You don't need a guy to look like Deion Sanders when coverage is only 8 to 12 percent of his job description. You would do better to worry about the core skills needed to perform the other 88 to 92 percent of the job. For that, you don't refer to guys in their underwear trying to show off their backpedal while Jim Leavitt yells at them. You look at the tape.
In the meantime, Courtney needs to show people that he possesses explosiveness. I do not particularly care about his 40-yard dash result, as long as it is within reason. What you need to see are explosive metrics like the vertical and broad jump. His short shuttle should also look pretty good, as it shows some of your lateral movement ability.
This is one of the few players I saw in college football this year that could be a force player and chase down the option from inside-out. On a football field, he is explosive, strong and possesses a lot of lateral ability. I expect that ability to translate in some of the measurements at 6'2" and 272 lbs.
North Carolina Pro Day: March 20
There is not necessarily one marquee player set to participate in North Carolina's upcoming pro day. Quinton Coples certainly qualifies as an elite-level player, but he will probably stand on his combine numbers and participate in field drills during the pro day.
It seems over recent years this team always hits the draft with an impressive sheer quantity of draftable players. This year is no exception. Even aside from Coples, you will want to keep an eye on linebacker Zach Brown, wide receiver Dwight Jones, defensive linemen Donte Paige-Moss and Tydreke Powell, as well as cornerback Charles Brown.
I was not happy with the coverage abilities of North Carolina's defense in 2011. The inability to cover, especially the quick pass, was a big part of why Coples lacked sack production. A perfect example is a pass play run by the Miami Hurricanes where Coples was blocked by three players. The Hurricanes went to a max protect and sent both a tight end and tailback to the left side of the formation to help tackle Brandon Washington deal with Coples. North Carolina only rushed three players, dropping eight in coverage. With eight men in coverage versus only three receivers running routes, Jacory Harris was still able to get the football out of his hands in 2.47 seconds and complete a deep pass to Travis Benjamin.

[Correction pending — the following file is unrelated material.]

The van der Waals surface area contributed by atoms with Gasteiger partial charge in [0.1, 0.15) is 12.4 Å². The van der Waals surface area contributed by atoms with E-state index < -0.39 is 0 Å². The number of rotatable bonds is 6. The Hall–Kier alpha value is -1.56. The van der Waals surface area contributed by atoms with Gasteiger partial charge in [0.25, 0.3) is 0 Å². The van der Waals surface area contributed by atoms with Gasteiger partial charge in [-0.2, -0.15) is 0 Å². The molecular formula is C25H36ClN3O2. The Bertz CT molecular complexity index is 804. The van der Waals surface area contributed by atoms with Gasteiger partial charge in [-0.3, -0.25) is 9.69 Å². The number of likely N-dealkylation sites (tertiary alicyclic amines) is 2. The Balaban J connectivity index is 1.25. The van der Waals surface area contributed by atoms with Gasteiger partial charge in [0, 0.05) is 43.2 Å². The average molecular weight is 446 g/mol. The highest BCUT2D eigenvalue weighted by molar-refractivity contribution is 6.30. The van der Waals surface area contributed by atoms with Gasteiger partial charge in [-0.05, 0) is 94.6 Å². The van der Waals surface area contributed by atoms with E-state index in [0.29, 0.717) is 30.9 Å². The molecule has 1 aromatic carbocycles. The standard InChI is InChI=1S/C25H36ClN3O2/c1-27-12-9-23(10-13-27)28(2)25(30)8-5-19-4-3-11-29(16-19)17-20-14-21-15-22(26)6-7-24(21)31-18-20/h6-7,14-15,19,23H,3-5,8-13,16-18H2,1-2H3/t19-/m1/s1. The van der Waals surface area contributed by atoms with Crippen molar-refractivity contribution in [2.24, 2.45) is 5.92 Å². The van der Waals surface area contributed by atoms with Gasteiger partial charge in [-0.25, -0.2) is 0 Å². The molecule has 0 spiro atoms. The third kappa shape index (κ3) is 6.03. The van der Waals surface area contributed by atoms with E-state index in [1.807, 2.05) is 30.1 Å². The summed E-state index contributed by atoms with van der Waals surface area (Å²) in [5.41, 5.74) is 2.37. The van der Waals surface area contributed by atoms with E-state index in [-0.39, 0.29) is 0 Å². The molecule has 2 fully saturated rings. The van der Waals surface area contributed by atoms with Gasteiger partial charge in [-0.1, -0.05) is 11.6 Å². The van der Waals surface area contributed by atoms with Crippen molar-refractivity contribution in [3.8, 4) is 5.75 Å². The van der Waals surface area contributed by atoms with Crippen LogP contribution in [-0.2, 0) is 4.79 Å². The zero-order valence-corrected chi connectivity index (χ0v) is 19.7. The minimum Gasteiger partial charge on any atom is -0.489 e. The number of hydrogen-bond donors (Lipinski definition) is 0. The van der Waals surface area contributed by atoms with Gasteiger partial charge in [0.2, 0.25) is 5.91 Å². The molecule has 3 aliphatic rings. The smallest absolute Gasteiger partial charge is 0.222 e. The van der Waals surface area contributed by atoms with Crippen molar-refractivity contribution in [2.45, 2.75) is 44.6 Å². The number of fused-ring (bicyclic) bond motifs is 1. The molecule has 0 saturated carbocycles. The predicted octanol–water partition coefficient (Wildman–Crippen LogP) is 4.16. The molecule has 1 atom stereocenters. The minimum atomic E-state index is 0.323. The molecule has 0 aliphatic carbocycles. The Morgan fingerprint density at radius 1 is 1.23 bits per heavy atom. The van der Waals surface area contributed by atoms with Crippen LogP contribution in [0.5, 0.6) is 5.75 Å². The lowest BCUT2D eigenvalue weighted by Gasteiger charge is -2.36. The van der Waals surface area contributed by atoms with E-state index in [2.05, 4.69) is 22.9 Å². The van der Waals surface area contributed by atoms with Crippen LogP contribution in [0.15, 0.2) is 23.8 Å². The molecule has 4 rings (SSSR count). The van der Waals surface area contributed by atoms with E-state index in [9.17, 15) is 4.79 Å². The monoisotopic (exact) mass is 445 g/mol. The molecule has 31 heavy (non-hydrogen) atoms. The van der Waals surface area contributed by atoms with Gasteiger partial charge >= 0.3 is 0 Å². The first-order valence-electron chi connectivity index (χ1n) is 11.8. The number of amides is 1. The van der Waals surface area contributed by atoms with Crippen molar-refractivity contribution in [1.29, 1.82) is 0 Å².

Zach Brown at linebacker was a big part of the disappointing coverage of the quick passing game. Despite incredible speed—which I re-timed at 4.42 seconds on his first and fastest combine run (the one where he stumbled a little)—he has no instincts for finding the passing lanes and does not diagnose plays quickly. That is why he had trouble covering fullback Bradie Ewing deep down the right sidelines on a wheel route at the Senior Bowl, despite Ewing's 4.7 speed.
Brown ran an "official" 4.50 at the combine, which was very disappointing relative to his goals of breaking into the 4.3's at 244 lbs. He has a chance at redemption, at least in the eyes of the media, who are the only ones that pay attention to the "official" times. However, nothing he does at his pro day is going to make him a better football player on game day, and that was my primary problem with him as a draft prospect.
On the other hand, Dwight Jones is another player that is fresh off a disappointing combine performance, yet is a guy that I liked a lot better on tape. Jones has the speed to get open deep in the NFL and he excelled running under the passes of a good deep ball thrower in T.J. Yates back in 2010. The biggest problem with him was inconsistency. He had trouble getting comfortable in the All-Star setting at the Senior Bowl.
At the combine, Jones ran an unofficial 4.57, which I felt was way off the mark. I had him re-timed at 4.50 seconds. Even the "official" number, which comes out higher than the unofficial number in 99.9 percent of cases, came in at 4.55 seconds. This highlights how a thumb error was probably more responsible for that initial 4.57 second reading than Dwight Jones.
Another player I really liked was corner Charles Brown. He is a guy that excels more in off coverage. He likes to close on the ball, and he's very physical. I saw him all week during the practices leading up to the East-West Shrine Game, and he showed off his physicality and ability to close. However, running a 4.63 "official" time at the combine (I have not yet had the time to re-time his 40-yard dash myself) does not help his draft stock in the eyes of the media. He may choose to re-run at this pro day and improve his standing with the public.